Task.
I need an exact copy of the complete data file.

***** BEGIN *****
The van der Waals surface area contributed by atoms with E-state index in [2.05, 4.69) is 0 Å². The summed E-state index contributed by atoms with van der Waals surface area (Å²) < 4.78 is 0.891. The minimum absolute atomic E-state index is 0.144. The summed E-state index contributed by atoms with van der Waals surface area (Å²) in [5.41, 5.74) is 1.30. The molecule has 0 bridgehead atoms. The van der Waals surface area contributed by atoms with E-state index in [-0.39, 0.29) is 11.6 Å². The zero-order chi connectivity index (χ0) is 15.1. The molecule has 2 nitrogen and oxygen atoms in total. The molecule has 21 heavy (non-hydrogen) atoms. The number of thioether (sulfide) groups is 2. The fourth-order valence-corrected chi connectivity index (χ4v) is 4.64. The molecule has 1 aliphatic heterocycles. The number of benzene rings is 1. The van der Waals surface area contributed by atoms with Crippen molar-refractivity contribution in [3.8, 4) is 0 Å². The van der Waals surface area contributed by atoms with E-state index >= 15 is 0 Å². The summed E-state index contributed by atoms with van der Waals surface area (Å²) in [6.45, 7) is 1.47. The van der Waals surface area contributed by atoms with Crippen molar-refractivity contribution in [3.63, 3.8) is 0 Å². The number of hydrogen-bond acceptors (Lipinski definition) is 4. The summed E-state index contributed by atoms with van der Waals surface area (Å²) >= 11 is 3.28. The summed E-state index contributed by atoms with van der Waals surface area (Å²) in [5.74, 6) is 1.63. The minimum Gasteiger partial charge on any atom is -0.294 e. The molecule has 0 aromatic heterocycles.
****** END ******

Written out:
The van der Waals surface area contributed by atoms with E-state index in [2.05, 4.69) is 0 Å². The summed E-state index contributed by atoms with van der Waals surface area (Å²) < 4.78 is 0.891. The minimum absolute atomic E-state index is 0.144. The summed E-state index contributed by atoms with van der Waals surface area (Å²) in [5.41, 5.74) is 1.30. The molecule has 0 bridgehead atoms. The van der Waals surface area contributed by atoms with E-state index in [-0.39, 0.29) is 11.6 Å². The zero-order chi connectivity index (χ0) is 15.1. The molecule has 2 nitrogen and oxygen atoms in total. The molecule has 21 heavy (non-hydrogen) atoms. The number of thioether (sulfide) groups is 2. The fourth-order valence-corrected chi connectivity index (χ4v) is 4.64. The molecule has 1 aliphatic heterocycles. The number of benzene rings is 1. The van der Waals surface area contributed by atoms with Crippen molar-refractivity contribution in [3.8, 4) is 0 Å². The van der Waals surface area contributed by atoms with E-state index >= 15 is 0 Å². The summed E-state index contributed by atoms with van der Waals surface area (Å²) in [6.45, 7) is 1.47. The van der Waals surface area contributed by atoms with Crippen molar-refractivity contribution in [3.63, 3.8) is 0 Å². The number of hydrogen-bond acceptors (Lipinski definition) is 4. The summed E-state index contributed by atoms with van der Waals surface area (Å²) >= 11 is 3.28. The summed E-state index contributed by atoms with van der Waals surface area (Å²) in [5.74, 6) is 1.63. The minimum Gasteiger partial charge on any atom is -0.294 e. The molecule has 0 aromatic heterocycles.